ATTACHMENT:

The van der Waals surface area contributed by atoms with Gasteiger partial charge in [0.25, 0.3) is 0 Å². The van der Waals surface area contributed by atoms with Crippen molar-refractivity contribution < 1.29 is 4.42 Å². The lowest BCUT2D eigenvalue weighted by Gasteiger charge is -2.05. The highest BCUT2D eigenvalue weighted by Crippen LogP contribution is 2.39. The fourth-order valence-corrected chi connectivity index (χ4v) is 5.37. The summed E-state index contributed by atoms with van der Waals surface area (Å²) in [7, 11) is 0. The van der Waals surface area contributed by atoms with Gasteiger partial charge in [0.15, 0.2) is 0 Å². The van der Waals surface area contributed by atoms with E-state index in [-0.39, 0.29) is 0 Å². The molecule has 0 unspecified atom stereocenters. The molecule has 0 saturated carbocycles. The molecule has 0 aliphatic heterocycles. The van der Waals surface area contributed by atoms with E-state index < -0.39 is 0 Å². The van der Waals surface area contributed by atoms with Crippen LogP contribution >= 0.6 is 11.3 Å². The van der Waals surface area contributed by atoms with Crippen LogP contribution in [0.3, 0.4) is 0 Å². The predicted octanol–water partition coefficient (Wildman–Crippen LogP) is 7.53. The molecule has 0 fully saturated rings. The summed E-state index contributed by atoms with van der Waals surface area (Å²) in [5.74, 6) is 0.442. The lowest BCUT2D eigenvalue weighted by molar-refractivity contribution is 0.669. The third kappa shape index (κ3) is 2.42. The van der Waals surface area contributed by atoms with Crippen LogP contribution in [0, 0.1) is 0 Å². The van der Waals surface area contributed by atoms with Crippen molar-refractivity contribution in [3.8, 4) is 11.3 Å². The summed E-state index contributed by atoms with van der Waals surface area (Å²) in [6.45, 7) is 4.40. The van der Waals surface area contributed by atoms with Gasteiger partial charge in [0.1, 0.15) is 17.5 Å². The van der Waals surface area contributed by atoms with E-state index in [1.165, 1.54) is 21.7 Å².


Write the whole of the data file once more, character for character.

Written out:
The van der Waals surface area contributed by atoms with Gasteiger partial charge in [0.25, 0.3) is 0 Å². The van der Waals surface area contributed by atoms with Crippen molar-refractivity contribution < 1.29 is 4.42 Å². The lowest BCUT2D eigenvalue weighted by Gasteiger charge is -2.05. The highest BCUT2D eigenvalue weighted by Crippen LogP contribution is 2.39. The fourth-order valence-corrected chi connectivity index (χ4v) is 5.37. The summed E-state index contributed by atoms with van der Waals surface area (Å²) in [7, 11) is 0. The van der Waals surface area contributed by atoms with Gasteiger partial charge in [0.15, 0.2) is 0 Å². The van der Waals surface area contributed by atoms with E-state index in [-0.39, 0.29) is 0 Å². The molecule has 0 unspecified atom stereocenters. The molecule has 0 saturated carbocycles. The molecule has 0 aliphatic heterocycles. The van der Waals surface area contributed by atoms with E-state index < -0.39 is 0 Å². The van der Waals surface area contributed by atoms with Crippen LogP contribution >= 0.6 is 11.3 Å². The van der Waals surface area contributed by atoms with Crippen LogP contribution in [0.3, 0.4) is 0 Å². The predicted octanol–water partition coefficient (Wildman–Crippen LogP) is 7.53. The molecule has 0 fully saturated rings. The summed E-state index contributed by atoms with van der Waals surface area (Å²) in [5.74, 6) is 0.442. The lowest BCUT2D eigenvalue weighted by molar-refractivity contribution is 0.669. The third kappa shape index (κ3) is 2.42. The van der Waals surface area contributed by atoms with Crippen LogP contribution in [0, 0.1) is 0 Å². The van der Waals surface area contributed by atoms with Crippen molar-refractivity contribution in [3.8, 4) is 11.3 Å². The summed E-state index contributed by atoms with van der Waals surface area (Å²) in [6.45, 7) is 4.40. The van der Waals surface area contributed by atoms with Gasteiger partial charge in [0.1, 0.15) is 17.5 Å². The van der Waals surface area contributed by atoms with E-state index in [1.165, 1.54) is 21.7 Å².